Ectropion is where the eyelid turns out causing unsightly redness along the lid margin and watery eyes, due to malpositioning of the top end of the tear drainage system. Most commonly the lid changes occur in association with ageing, resulting in laxity of the lid and its associated ligaments. Sometimes sun damage, previous tumours, injury or prior surgery can cause shrinkage of the skin, turning the eyelid out.
Surgical management depends on the individual situation, but will involve some form of lid tightening. In cases with skin shrinkage a small skin graft may be required.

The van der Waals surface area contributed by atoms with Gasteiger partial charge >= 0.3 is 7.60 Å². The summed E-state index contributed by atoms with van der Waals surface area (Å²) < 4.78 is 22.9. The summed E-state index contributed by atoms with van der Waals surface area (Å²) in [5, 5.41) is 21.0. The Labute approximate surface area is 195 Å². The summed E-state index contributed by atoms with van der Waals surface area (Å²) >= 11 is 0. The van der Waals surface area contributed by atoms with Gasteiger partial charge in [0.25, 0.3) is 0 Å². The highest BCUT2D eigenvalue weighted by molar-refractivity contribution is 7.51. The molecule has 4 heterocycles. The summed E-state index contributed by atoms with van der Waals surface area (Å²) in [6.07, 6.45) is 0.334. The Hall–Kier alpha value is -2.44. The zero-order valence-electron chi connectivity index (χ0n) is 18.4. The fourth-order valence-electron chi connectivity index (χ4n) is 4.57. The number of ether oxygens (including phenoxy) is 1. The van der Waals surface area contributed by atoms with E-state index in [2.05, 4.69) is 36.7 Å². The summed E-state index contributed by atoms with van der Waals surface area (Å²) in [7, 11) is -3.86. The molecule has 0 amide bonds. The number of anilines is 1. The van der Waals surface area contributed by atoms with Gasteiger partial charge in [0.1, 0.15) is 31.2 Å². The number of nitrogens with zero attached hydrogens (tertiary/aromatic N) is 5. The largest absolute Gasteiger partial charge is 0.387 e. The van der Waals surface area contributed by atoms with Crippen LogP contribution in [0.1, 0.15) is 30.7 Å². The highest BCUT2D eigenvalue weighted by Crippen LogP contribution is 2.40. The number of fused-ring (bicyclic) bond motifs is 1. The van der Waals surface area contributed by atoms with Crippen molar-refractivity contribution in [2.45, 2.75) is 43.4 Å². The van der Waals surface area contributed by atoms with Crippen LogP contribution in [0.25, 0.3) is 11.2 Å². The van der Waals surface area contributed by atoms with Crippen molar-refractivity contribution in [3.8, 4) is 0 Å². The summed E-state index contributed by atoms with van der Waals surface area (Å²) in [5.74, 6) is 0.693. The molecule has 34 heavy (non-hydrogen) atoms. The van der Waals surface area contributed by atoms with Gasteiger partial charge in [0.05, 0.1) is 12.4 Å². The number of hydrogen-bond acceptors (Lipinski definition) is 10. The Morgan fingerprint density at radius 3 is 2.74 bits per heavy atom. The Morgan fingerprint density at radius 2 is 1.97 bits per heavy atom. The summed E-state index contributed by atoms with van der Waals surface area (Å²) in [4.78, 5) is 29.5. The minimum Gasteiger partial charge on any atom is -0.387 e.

Surgery is generally performed under local anaesthesia and is well tolerated.
Banner image: An ectropion due to lid laxity. Note the watery eye and the redness of the exposed inner surface of the eyelid.
Before and after photos following a right lower lid ectropion repair.
In this case a scar has been removed and replaced with a skin graft. There is great improvement, with the lid sitting in the correct position and the eye no longer waters.
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This ectropion has been repaired by using a skin and muscle flap from the upper lid.